The body may be a capsule which includes in use a vaporisable substance inside an air permeable shell. The air permeable material may be a material which is electrically insulating and non-magnetic. The material may have a high air permeability to allow air to flow through the material with a resistance to high temperatures. Examples of suitable air permeable materials include cellulose fibres, paper, cotton and silk. The air permeable material may also act as a filter. Alternatively, the body may be a vaporisable substance wrapped in paper. Alternatively, the body may be a vaporisable substance held inside a material that is not air permeable, but which comprises appropriate perforation or openings to allow air flow. Alternatively, the body may be the vaporisable substance itself. The body may be formed substantially in the shape of a stick.

According to a third aspect, there is provided a method of monitoring temperature in a vapour generating device, the method comprising: induction heating a body comprising a vaporisable substance and an induction heatable susceptor using an induction heating device; monitoring a temperature of the body, wherein heating and monitoring are conducted non-concurrently. It is intended the induction heatable susceptor may be the “second susceptor” referred to above.

BRIEF DESCRIPTION OF FIGURES

An example of an induction heating assembly is described in detail below, with reference to the accompanying figures, in which:

Figure 1 shows a schematic view of an example vapour generating device;

Figure 2 shows an exploded view of the vapour generating device according to the example shown in Figure 1 ; and

Figure 3 shows a schematic view of a further example vapour generating device.

DETAILED DESCRIPTION

We now describe an example of a vapour generating device, including a description of an example induction heating assembly and an example induction heatable cartridge. An example method of monitoring temperature in a vapour generating device is also described. Referring now to Figure 1 and Figure 2, an example vapour generating device is generally illustrated at 1 in an assembled configuration in Figure 1 and an unassembled configuration in Figure 2.

The example vapour generating device 1 is a hand held device (by which we intend to mean a device that a user is able to hold and support un-aided in a single hand), which has an induction heating assembly 10, an induction heatable cartridge 20 and a mouthpiece 30. Vapour is released by the cartridge when it is heated. Accordingly, vapour is generated by using the induction heating assembly to heat the induction heatable cartridge. The vapour is then able to be inhaled by a user at the mouthpiece.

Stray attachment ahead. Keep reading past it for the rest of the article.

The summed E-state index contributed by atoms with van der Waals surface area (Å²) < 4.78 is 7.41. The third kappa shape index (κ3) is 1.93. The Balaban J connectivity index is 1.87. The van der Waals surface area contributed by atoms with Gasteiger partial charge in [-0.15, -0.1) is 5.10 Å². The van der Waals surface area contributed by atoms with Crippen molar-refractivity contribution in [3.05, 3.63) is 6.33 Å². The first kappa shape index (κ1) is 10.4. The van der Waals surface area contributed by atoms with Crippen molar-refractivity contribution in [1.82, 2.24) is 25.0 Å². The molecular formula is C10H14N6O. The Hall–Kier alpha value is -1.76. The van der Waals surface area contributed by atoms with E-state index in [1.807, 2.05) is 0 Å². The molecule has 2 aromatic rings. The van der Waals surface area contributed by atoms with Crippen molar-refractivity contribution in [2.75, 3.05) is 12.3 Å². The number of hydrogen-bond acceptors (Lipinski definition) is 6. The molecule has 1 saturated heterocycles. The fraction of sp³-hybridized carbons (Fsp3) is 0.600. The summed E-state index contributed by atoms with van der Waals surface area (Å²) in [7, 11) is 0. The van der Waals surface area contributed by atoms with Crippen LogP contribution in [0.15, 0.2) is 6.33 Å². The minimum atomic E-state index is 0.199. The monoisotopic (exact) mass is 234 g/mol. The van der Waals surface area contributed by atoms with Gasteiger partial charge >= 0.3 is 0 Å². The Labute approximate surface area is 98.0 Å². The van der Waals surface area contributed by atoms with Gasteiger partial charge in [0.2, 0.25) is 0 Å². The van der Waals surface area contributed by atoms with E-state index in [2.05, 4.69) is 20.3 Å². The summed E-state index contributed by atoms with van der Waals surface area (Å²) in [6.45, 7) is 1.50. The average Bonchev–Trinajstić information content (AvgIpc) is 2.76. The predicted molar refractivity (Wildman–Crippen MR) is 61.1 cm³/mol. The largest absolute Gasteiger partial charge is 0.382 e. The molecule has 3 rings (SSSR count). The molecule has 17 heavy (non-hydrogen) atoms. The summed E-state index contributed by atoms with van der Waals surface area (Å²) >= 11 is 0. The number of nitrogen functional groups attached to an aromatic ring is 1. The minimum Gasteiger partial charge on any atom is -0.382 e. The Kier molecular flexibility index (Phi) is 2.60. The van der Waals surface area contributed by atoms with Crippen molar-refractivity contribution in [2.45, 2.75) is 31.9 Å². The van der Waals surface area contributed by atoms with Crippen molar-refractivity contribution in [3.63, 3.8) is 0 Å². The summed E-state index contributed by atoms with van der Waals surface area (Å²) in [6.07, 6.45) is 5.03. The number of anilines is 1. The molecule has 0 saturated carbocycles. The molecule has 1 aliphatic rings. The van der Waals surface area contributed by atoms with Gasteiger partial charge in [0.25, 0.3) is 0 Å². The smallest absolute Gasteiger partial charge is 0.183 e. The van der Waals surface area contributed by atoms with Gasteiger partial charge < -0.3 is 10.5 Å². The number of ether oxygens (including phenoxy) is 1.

In this example, a user inhales the vapour by drawing air into the device 1 , through or around the induction heatable cartridge 20 and out of the mouthpiece 30 when the cartridge is heated. This is achieved by the cartridge being located in a heating compartment 12 defined by a portion of the induction heating assembly 10, and the compartment being in gaseous connection with an air inlet 14 formed in the assembly and an air outlet 32 in the mouthpiece when the device is assembled. This allows air to be drawn through the device by application of negative pressure, which is usually created by a user drawing air from the air outlet.

The cartridge 20 is a body which includes a vaporisable substance 22 and an induction heatable susceptor 24 (it is intended this susceptor may be the “second susceptor” referred to above). In this example the vaporisable substance includes one or more of tobacco, humectant, glycerine and propylene glycol. The susceptor is a plurality of plates that are electrically conducting. In this example, the cartridge also has a layer or membrane 26 to contain the vaporisable substance and susceptor, with the layer or membrane being air permeable. In other examples the membrane is not present.

As noted above, the induction heating assembly 10 is used to heat the cartridge 20. The assembly includes an induction heating device, in the form of an induction coil 16 and a power source 18. The power source and the induction coil are electrically connected such that electrical power may be selectively transmitted between the two components.

In this example the induction coil 16 is substantially cylindrical such that the form of the induction heating assembly 10 is also substantially cylindrical. The heating compartment 12 is defined radially inward of the induction coil with a base at an axial end of the induction coil and side walls around a radially inner side of the induction coil. The heating compartment is open at an opposing axial end of the induction coil to the base. When the vapour generating device 1 is assembled, the opening is covered by the mouthpiece 30 with an opening to the air outlet 32 being located at the opening of the heating compartment. In the example shown in the figures, the air inlet 14 has an opening into the heating compartment at the base of the heating compartment.